The Red Badge Of Courage By Stephen Crane Essay

1176 Words5 Pages
Fictional Role-Models Through their writings, authors have an incredible power. They can paint mystical forests, dark alleys, and awe inspiring castles. Authors can invoke in us overwhelming joy or crushing sadness. Their unique ability has created lifetime friends and loved ones for almost every person on the planet. Perhaps their greatest impact, however, is their ability to set role models for impressionable readers. As the creators of the universe within their novels, authors have the final say over what is “right” and what is “wrong” within the book. As a result, they have a significant influence as to what each reader perceives as the virtuous actions in their writing. It is through an author’s ability to make a character come to life and seem human that they either succeed or fail in this venture. In the Red Badge of Courage by Stephen Crane, Crane is able to create a character that succeeds at this highly. Despite times in the novel where Crane’s character appears to act without any virtue at all, Crane is able to humanize him and eventually he turns into a role model for readers. The novel opens with Crane’s character, Henry Fleming, sitting in his regiment 's camp debating with his comrades whether or not they will see conflict soon. Early in the novel, Fleming is illustrated as a young man simply trying to find his place in the world. He grew up romanticizing conflict and battles through his reading of Homer’s epics and wanted to experience the “glory in them”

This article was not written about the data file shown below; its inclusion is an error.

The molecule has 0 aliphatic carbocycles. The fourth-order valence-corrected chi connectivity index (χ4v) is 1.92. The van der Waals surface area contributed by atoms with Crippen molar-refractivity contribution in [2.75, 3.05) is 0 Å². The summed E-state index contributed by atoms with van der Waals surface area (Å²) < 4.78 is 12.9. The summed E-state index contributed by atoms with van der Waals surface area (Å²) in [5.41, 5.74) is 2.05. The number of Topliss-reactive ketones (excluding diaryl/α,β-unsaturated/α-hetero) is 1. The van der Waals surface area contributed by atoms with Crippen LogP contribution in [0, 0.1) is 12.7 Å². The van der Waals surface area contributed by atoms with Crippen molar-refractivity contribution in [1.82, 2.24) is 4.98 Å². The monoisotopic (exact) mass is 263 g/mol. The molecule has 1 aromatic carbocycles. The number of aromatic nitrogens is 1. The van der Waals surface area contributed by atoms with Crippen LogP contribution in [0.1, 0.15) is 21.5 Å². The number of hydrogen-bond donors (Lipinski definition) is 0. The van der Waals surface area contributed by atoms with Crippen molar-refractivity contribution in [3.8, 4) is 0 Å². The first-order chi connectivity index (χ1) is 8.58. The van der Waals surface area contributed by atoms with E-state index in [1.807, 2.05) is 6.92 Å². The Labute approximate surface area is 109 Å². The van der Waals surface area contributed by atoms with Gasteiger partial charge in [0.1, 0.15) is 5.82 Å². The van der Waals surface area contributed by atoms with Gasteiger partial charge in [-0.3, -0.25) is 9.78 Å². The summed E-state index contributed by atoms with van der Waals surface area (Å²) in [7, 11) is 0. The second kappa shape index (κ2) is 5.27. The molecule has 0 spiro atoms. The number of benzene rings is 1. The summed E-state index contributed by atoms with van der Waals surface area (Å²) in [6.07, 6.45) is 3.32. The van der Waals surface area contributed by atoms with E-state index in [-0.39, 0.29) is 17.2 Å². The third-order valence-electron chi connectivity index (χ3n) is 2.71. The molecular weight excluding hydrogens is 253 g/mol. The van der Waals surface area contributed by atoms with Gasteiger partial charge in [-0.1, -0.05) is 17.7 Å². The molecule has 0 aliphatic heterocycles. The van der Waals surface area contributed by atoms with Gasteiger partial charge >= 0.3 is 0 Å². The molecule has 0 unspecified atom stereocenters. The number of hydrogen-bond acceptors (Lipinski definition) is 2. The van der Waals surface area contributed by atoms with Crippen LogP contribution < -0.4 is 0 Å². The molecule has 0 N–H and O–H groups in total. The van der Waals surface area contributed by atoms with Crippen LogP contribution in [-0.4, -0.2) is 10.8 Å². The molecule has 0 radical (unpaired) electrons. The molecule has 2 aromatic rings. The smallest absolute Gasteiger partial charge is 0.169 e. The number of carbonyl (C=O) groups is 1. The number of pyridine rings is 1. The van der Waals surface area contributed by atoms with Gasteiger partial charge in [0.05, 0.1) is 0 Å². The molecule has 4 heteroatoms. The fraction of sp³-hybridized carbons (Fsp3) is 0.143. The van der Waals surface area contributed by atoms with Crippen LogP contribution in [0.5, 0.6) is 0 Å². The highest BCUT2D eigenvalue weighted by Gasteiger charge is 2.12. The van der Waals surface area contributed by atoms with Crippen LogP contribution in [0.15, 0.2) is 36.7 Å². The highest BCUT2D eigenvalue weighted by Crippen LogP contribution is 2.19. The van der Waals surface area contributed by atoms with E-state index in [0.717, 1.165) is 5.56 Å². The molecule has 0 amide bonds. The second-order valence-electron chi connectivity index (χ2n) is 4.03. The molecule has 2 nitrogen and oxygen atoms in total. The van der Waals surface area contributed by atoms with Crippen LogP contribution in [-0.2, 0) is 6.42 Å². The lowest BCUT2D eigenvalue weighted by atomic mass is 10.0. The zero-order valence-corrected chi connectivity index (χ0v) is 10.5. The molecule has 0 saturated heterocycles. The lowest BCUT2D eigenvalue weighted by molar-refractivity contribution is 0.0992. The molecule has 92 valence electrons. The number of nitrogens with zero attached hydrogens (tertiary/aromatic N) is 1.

Get Access